As yesterday was Carnival, we decided to celebrate by having lunch chez our French friends, whose flat turned out to be about 10 minutes walk away from our own — uphill, of course.

Inside, their flat was huge and beautifully redone, with room after lofty (and currently cold) white room, a walk in closet, two bathrooms, and a kitchen with a tiny stove tucked into what had formerly been a massive hearth. As with many of the remodeled places we’ve seen here, great attention had been paid to keeping original details intact while making it modern and livable: the stove in the hearth, the molding on the ceilings, the exposed structural beams in the living room, the small stainless sink in the bathroom. One of my favorite flats we’ve seen here so far.

After an excellent lunch, we all got into costume. I helped transform the two kids, who were visiting their dad from France, into a pirate and a cat using the makeup that our friend had bought for the purpose. Gabe and I donned our masks, and our hosts became a fortune teller (complete with crystal ball) and another pirate. We had a great time improvising costumes out of things they had around the house: the crystal ball was a lampshade, the pirates’ eye patches were sleeping masks, and Gabe became a huge hit when he created the cat’s ears and tail as well as a pirate sword out of construction paper.

Fully costumed, out we went into the cold afternoon, ready for the festivities. We didn’t see anyone else dressed up for quite some time, and were worried that we would be the only ones in costume. Not to worry — we soon found the Carnival parade, and even joined it, winding slowly along the gridded streets of Baixa along with a huge crowd of other people, young and old, all in costume and having a grand old time, despite the rain that started falling almost as soon as we joined the parade.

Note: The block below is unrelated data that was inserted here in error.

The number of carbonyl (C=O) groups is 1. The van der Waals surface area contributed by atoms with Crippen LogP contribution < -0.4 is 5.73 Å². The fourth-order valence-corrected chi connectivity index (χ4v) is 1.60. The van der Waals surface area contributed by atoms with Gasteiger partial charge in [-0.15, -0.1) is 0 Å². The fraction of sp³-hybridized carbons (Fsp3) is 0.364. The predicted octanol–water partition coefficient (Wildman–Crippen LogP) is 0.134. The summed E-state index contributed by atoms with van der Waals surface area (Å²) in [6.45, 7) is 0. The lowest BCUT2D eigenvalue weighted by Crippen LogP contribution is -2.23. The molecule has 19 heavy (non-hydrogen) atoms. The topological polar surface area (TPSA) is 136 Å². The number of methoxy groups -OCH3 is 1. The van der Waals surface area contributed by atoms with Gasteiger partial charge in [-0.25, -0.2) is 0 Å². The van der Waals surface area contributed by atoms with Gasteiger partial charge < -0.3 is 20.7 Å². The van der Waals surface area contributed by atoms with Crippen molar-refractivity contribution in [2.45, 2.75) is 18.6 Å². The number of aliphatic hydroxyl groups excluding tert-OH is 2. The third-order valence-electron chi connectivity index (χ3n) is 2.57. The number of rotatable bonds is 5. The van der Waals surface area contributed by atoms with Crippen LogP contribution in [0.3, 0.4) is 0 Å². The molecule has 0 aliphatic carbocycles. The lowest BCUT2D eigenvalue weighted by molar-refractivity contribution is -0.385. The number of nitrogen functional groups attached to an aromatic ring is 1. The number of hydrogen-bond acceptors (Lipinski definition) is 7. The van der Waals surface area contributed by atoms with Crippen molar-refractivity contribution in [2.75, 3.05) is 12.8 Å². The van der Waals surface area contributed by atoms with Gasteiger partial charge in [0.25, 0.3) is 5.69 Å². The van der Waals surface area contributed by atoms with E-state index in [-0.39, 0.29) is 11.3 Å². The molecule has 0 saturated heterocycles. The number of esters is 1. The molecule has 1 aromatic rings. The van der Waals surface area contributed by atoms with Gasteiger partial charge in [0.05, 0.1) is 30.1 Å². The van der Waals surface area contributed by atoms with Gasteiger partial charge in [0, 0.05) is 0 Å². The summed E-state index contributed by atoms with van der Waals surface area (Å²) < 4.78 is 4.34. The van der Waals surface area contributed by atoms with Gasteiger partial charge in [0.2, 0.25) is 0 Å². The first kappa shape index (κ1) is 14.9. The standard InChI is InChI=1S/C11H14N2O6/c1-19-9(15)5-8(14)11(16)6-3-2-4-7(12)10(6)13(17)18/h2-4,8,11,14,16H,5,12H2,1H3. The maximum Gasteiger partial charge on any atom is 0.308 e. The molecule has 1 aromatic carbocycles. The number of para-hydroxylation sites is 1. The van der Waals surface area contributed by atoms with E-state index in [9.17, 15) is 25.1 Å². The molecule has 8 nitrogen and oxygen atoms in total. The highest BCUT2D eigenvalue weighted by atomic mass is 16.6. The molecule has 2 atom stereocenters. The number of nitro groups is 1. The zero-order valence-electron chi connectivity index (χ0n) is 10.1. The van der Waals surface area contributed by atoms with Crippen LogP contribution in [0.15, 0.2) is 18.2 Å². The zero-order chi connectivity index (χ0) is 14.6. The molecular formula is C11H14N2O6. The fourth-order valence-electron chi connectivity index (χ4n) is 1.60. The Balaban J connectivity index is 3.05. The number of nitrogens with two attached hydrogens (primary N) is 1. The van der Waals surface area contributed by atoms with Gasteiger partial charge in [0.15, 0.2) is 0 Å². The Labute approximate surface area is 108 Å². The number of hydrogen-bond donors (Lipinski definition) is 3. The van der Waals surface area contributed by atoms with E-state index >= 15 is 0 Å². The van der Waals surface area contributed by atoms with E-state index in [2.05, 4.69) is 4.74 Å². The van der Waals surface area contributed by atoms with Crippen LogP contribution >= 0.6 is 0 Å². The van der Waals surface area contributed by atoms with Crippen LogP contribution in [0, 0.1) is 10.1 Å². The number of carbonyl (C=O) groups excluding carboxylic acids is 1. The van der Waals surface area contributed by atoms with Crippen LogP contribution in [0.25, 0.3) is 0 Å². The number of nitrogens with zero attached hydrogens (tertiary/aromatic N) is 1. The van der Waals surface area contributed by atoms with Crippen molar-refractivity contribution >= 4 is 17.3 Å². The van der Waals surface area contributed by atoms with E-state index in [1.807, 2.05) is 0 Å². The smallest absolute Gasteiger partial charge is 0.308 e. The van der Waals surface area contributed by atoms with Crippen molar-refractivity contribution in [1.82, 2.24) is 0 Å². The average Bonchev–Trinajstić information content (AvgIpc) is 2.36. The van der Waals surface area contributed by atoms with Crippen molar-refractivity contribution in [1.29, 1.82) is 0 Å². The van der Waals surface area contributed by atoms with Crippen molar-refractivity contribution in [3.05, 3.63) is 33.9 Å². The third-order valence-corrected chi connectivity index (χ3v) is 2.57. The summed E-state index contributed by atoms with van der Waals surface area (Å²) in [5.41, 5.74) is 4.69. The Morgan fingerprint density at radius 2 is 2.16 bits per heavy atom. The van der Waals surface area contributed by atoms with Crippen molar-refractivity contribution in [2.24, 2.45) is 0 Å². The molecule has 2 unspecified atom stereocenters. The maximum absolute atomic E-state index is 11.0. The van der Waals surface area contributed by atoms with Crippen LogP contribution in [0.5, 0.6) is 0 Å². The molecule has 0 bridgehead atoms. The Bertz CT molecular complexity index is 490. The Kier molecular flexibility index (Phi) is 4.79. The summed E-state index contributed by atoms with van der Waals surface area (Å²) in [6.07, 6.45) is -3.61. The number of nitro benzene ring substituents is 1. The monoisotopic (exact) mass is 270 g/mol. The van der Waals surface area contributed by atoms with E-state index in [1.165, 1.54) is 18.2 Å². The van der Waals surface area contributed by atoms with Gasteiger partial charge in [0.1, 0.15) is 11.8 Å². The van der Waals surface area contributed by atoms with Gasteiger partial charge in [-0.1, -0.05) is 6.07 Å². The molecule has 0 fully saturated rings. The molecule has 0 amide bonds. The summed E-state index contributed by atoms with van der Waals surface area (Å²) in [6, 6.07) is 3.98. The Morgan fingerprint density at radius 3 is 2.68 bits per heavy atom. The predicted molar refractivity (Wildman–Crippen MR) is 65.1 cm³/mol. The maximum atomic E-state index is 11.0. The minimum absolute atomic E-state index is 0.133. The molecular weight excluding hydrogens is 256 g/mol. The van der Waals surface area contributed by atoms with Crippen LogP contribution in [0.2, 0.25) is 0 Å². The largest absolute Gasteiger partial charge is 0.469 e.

We got soaked, and our masks soon looked the worse for wear, but we had a great time watching everyone else having a great time. It felt just like Halloween in Santa Cruz, people dancing around and singing, drumming, totally liberated in their anonymity.

As for the rest… I’ll let the pictures speak for themselves. I probably won’t write again for a few days while our guests are here, but am sure that I will have many stories to tell afterwards!

I’m not sure if all of my pictures loaded on the slideshow below, so you might want to watch them here on Flickr to make sure. (And then for a total contrast, check out these photos from other Carnival celebrations around the world!)

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